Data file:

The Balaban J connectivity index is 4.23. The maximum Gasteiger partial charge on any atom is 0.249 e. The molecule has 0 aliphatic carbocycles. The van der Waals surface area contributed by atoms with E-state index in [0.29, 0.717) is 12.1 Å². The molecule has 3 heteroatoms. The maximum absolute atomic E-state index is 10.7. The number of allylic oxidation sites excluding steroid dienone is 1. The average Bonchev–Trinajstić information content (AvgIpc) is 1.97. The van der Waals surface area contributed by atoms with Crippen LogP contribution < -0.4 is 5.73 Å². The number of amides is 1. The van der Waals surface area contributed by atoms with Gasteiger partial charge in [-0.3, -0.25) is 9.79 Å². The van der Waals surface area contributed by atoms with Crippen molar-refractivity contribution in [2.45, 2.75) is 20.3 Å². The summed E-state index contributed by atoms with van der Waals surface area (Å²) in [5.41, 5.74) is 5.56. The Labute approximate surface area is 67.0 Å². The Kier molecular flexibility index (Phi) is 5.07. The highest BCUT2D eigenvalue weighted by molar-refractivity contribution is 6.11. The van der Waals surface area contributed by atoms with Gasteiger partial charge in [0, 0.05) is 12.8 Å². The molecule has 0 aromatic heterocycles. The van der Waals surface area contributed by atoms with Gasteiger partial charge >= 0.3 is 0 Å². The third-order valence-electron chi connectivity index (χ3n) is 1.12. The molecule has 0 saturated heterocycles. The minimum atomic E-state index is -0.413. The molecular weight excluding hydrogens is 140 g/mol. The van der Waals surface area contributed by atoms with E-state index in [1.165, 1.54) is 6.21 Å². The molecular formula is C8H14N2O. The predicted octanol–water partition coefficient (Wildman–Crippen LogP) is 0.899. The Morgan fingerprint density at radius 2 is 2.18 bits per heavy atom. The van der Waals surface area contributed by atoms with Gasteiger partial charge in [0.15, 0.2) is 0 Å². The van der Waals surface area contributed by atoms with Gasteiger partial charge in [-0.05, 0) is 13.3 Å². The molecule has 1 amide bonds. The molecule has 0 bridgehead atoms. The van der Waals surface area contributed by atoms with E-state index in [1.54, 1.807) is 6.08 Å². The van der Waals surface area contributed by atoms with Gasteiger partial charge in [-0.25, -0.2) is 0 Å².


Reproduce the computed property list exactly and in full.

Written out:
The Balaban J connectivity index is 4.23. The maximum Gasteiger partial charge on any atom is 0.249 e. The molecule has 0 aliphatic carbocycles. The van der Waals surface area contributed by atoms with E-state index in [0.29, 0.717) is 12.1 Å². The molecule has 3 heteroatoms. The maximum absolute atomic E-state index is 10.7. The number of allylic oxidation sites excluding steroid dienone is 1. The average Bonchev–Trinajstić information content (AvgIpc) is 1.97. The van der Waals surface area contributed by atoms with Crippen LogP contribution < -0.4 is 5.73 Å². The number of amides is 1. The van der Waals surface area contributed by atoms with Gasteiger partial charge in [-0.3, -0.25) is 9.79 Å². The van der Waals surface area contributed by atoms with Crippen molar-refractivity contribution in [2.45, 2.75) is 20.3 Å². The summed E-state index contributed by atoms with van der Waals surface area (Å²) in [5.41, 5.74) is 5.56. The Labute approximate surface area is 67.0 Å². The Kier molecular flexibility index (Phi) is 5.07. The highest BCUT2D eigenvalue weighted by molar-refractivity contribution is 6.11. The van der Waals surface area contributed by atoms with Gasteiger partial charge in [0, 0.05) is 12.8 Å². The molecule has 0 aromatic heterocycles. The van der Waals surface area contributed by atoms with Gasteiger partial charge >= 0.3 is 0 Å². The third-order valence-electron chi connectivity index (χ3n) is 1.12. The molecule has 0 saturated heterocycles. The minimum atomic E-state index is -0.413. The molecular weight excluding hydrogens is 140 g/mol. The van der Waals surface area contributed by atoms with E-state index in [1.165, 1.54) is 6.21 Å². The molecular formula is C8H14N2O. The predicted octanol–water partition coefficient (Wildman–Crippen LogP) is 0.899. The Morgan fingerprint density at radius 2 is 2.18 bits per heavy atom. The van der Waals surface area contributed by atoms with Gasteiger partial charge in [0.15, 0.2) is 0 Å². The van der Waals surface area contributed by atoms with Gasteiger partial charge in [-0.05, 0) is 13.3 Å². The molecule has 1 amide bonds. The molecule has 0 bridgehead atoms. The van der Waals surface area contributed by atoms with E-state index in [1.54, 1.807) is 6.08 Å². The van der Waals surface area contributed by atoms with Gasteiger partial charge in [-0.25, -0.2) is 0 Å².